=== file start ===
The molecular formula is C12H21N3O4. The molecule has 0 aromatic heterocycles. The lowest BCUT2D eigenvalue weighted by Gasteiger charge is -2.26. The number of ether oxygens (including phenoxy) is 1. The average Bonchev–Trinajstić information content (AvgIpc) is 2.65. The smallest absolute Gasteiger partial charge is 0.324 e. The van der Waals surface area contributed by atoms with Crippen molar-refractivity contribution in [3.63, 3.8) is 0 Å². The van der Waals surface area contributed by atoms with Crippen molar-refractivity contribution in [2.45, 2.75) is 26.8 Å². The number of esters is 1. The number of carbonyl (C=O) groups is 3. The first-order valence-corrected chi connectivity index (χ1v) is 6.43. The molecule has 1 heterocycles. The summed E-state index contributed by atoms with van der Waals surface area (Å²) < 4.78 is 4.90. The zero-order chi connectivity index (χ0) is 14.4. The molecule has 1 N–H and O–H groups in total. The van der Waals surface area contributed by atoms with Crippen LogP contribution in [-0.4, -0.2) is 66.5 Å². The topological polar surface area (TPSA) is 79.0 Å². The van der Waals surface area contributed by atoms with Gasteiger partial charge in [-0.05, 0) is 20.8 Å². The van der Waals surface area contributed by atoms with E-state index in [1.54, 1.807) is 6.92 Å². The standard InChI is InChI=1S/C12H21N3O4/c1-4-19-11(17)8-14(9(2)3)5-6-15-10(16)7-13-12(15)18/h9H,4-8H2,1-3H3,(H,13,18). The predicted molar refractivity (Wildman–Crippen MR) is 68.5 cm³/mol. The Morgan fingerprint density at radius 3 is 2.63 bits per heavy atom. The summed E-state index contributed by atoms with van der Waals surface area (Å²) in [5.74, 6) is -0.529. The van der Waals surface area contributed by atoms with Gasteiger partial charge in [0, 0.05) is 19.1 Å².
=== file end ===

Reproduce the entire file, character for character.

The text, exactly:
The molecular formula is C12H21N3O4. The molecule has 0 aromatic heterocycles. The lowest BCUT2D eigenvalue weighted by Gasteiger charge is -2.26. The number of ether oxygens (including phenoxy) is 1. The average Bonchev–Trinajstić information content (AvgIpc) is 2.65. The smallest absolute Gasteiger partial charge is 0.324 e. The van der Waals surface area contributed by atoms with Crippen molar-refractivity contribution in [3.63, 3.8) is 0 Å². The van der Waals surface area contributed by atoms with Crippen molar-refractivity contribution in [2.45, 2.75) is 26.8 Å². The number of esters is 1. The number of carbonyl (C=O) groups is 3. The first-order valence-corrected chi connectivity index (χ1v) is 6.43. The molecule has 1 heterocycles. The summed E-state index contributed by atoms with van der Waals surface area (Å²) < 4.78 is 4.90. The zero-order chi connectivity index (χ0) is 14.4. The molecule has 1 N–H and O–H groups in total. The van der Waals surface area contributed by atoms with Crippen LogP contribution in [-0.4, -0.2) is 66.5 Å². The topological polar surface area (TPSA) is 79.0 Å². The van der Waals surface area contributed by atoms with Gasteiger partial charge in [-0.05, 0) is 20.8 Å². The van der Waals surface area contributed by atoms with E-state index in [1.54, 1.807) is 6.92 Å². The standard InChI is InChI=1S/C12H21N3O4/c1-4-19-11(17)8-14(9(2)3)5-6-15-10(16)7-13-12(15)18/h9H,4-8H2,1-3H3,(H,13,18). The predicted molar refractivity (Wildman–Crippen MR) is 68.5 cm³/mol. The Morgan fingerprint density at radius 3 is 2.63 bits per heavy atom. The summed E-state index contributed by atoms with van der Waals surface area (Å²) in [5.74, 6) is -0.529. The van der Waals surface area contributed by atoms with Gasteiger partial charge in [0, 0.05) is 19.1 Å².